Then, don’t just try to get deeper. Be specific. If the deepest you can root is 20 feet (the minimum for first level push hands certification) then try to push it to 25.

2. Don’t stand too long!

You’re trying to transform your body (or mind.) This does not come easily. It takes hard work over time.

Just like strengthening the body through weight training, if you can do a high number of reps you’re probably not using enough weight to be effective.

If you are working correctly then it should be very difficult to stand for more than 15 minutes, If you can stand for more than 15 minutes then, most likely, you are NOT practicing correctly or working hard enough.

Standing practice can only produce the benefit it’s supposed to when paired with an understanding of the fighting application and internal principles of the art.

Though it’s important to understand the traditional public teachings, function must always come before form.

Stay tuned for more on our Yiquan course. Coming January 20th.

What is Yiquan (I Chuan) & How do I fight with it?

We have two new videos up on youtube about the art of Yiquan.

Yiquan is a powerful branch of Xing Yi that focuses on the role of the mind (Yi) in fighting. Like Xing Yi, Yiquan is very aggressive and very powerful.

What is Yiquan? (I-Chuan)

How to Fight with Yiquan.

Over the next few weeks we’re going to dig deeper into Yiquan and what it’s about as we prepare for the release of our Yiquan course on January 20th.

If you’re not already subscribed to our Youtube channel, I recommend doing so while you’re watching those videos.

Xing Yi Q&A

We’ve been asked several questions about our Xing Yi program.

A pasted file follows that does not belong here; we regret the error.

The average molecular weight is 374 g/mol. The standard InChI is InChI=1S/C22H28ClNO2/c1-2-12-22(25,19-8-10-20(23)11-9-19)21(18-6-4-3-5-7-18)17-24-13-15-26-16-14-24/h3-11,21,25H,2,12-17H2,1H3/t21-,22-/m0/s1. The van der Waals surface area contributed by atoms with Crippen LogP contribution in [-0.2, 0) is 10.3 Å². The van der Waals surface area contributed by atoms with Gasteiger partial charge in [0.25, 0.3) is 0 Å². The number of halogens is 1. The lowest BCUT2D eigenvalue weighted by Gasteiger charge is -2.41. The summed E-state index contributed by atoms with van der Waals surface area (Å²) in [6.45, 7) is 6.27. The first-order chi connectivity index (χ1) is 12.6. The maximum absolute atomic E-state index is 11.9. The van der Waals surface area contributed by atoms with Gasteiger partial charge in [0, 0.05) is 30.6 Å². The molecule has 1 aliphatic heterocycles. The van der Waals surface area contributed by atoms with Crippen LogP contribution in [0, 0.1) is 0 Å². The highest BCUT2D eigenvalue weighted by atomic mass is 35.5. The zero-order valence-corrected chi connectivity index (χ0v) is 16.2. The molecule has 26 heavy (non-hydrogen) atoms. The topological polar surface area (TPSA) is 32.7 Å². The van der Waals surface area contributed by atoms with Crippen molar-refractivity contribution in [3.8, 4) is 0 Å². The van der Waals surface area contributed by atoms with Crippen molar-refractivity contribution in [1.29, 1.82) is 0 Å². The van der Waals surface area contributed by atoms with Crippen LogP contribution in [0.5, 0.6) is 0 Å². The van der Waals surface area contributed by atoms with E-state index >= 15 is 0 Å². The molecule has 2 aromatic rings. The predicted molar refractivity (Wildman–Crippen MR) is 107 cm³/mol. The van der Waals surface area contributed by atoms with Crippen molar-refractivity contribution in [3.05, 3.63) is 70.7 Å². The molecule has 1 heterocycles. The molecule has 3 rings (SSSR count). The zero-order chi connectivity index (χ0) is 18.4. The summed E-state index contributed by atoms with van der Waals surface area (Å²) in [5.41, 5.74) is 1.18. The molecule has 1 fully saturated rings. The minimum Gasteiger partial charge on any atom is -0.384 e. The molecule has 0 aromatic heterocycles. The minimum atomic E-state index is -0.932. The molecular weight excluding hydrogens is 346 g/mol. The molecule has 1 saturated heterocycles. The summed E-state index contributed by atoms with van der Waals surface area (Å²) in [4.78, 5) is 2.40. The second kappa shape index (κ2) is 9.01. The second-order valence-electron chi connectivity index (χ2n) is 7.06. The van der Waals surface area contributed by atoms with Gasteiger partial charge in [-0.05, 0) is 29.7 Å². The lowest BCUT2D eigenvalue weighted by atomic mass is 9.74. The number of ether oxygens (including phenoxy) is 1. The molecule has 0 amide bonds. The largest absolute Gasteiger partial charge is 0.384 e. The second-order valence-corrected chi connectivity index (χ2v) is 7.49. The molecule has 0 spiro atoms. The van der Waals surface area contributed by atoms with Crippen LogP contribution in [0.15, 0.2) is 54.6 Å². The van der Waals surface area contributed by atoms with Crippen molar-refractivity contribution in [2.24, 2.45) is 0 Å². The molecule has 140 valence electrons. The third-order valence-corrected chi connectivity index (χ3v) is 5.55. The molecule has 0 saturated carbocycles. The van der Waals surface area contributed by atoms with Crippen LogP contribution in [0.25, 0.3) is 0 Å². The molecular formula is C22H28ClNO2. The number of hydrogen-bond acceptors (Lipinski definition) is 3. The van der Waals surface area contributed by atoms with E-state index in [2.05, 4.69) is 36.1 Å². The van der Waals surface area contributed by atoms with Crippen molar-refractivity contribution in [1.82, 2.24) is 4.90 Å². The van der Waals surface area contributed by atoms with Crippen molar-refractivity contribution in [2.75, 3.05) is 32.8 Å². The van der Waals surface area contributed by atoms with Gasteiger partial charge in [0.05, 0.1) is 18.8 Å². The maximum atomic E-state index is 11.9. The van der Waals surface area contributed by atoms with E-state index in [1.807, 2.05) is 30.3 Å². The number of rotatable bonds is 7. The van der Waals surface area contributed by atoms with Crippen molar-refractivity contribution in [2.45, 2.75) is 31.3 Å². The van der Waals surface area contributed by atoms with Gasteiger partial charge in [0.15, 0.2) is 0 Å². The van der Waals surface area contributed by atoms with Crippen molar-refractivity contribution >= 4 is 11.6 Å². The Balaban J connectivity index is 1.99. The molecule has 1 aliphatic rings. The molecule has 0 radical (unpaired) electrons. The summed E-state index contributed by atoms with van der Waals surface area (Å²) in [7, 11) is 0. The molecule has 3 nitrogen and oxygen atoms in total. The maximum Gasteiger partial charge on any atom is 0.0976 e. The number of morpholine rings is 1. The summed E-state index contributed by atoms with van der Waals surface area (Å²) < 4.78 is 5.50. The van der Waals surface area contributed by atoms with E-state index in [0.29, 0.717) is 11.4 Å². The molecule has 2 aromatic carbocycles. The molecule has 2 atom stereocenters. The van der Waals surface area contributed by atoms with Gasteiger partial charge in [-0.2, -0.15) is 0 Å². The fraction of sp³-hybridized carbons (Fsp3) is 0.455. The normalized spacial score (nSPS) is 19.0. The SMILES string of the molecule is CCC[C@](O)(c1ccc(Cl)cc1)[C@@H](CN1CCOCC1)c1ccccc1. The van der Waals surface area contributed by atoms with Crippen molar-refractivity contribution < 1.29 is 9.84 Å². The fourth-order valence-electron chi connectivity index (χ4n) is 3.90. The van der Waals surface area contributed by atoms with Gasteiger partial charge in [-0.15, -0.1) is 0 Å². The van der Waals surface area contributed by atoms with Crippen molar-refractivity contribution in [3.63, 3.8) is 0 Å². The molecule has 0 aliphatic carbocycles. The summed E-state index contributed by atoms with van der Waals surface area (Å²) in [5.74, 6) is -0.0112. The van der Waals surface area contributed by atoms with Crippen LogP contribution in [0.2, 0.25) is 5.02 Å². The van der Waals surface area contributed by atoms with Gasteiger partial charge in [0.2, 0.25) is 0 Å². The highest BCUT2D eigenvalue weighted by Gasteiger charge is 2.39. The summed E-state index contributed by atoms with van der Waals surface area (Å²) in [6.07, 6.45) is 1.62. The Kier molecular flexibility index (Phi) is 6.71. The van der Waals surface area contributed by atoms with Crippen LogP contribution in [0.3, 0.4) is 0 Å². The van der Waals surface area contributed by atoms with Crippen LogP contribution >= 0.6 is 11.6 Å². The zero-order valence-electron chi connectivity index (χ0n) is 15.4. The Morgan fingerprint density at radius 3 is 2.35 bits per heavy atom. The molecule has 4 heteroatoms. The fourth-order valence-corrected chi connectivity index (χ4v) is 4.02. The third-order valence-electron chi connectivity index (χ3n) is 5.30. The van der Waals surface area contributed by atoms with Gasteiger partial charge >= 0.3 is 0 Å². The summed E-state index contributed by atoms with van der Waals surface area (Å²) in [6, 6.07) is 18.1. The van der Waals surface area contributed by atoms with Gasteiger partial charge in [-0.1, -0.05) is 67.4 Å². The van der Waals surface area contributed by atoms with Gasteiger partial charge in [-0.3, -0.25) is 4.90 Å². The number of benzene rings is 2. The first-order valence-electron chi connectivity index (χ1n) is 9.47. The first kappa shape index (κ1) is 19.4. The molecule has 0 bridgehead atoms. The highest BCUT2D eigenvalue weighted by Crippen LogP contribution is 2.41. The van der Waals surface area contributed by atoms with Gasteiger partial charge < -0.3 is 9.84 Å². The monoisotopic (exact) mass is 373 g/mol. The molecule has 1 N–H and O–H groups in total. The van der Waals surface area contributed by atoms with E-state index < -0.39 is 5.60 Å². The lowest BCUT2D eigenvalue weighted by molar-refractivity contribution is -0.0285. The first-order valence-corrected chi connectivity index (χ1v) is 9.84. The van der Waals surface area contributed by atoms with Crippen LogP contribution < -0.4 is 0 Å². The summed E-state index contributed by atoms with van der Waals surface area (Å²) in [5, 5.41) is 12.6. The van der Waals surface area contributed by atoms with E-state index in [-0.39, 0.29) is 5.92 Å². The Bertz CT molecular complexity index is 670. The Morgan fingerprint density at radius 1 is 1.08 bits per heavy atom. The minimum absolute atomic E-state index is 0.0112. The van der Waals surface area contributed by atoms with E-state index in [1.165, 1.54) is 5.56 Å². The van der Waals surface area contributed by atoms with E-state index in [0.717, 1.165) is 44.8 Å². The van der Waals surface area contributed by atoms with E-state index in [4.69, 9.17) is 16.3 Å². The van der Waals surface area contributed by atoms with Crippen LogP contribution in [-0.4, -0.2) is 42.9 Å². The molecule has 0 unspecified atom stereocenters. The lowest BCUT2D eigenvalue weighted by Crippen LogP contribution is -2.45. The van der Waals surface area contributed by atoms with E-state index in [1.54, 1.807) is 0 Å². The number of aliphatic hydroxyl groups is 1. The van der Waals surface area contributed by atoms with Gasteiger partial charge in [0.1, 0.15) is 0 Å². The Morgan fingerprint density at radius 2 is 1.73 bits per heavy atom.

Why Xing Yi?

Because it’s efficient, explosive, effective, powerful.

Because it builds internal power quickly and is quick to learn.

Why Now?

Because it’s time…

Sigung Clear began learning Xing Yi (and I Chuan) in the early 80’s. Since then he has pursued it in depth because of its street effectiveness and internal power.

He began teaching it in the mid 90’s.

But, until now, it was embedded in the Kun Tao Silat program as the last step before earning a Black Sash (phase 4.)

Over the last couple years, more and more people have been asking about our Xing Yi training.

So he felt it was time to put together a straight Xing Yi program for Xing Yi players and enthusiasts who want to get to the essence of the system and build skill as quickly and efficiently as possible.

What is Kun Tao Xing Yi?

Kun Tao are Kung Fu systems that have been refined & streamlined by their exposure to the fighting systems of South East Asia.

So Kun Tao Xing Yi is a Xing Yi system that has been streamlined to build skill as efficiently as possible.

Sigung Clear has studied Xing Yi with Kun Tao Silat masters from the islands as well as traditional Xing Yi masters in mainland China.

He has put together a curriculum that will take beginners and bring them up to fighting speed with Xing Yi (if they’re willing to do the work.)

…And it will take experienced Xing Yi players and help them understand the purpose behind the form. It will give them the tools to build the skill they’ve seen from other Xing Yi Masters.

Clear’s Xing Yi will be accepting new students in the fall.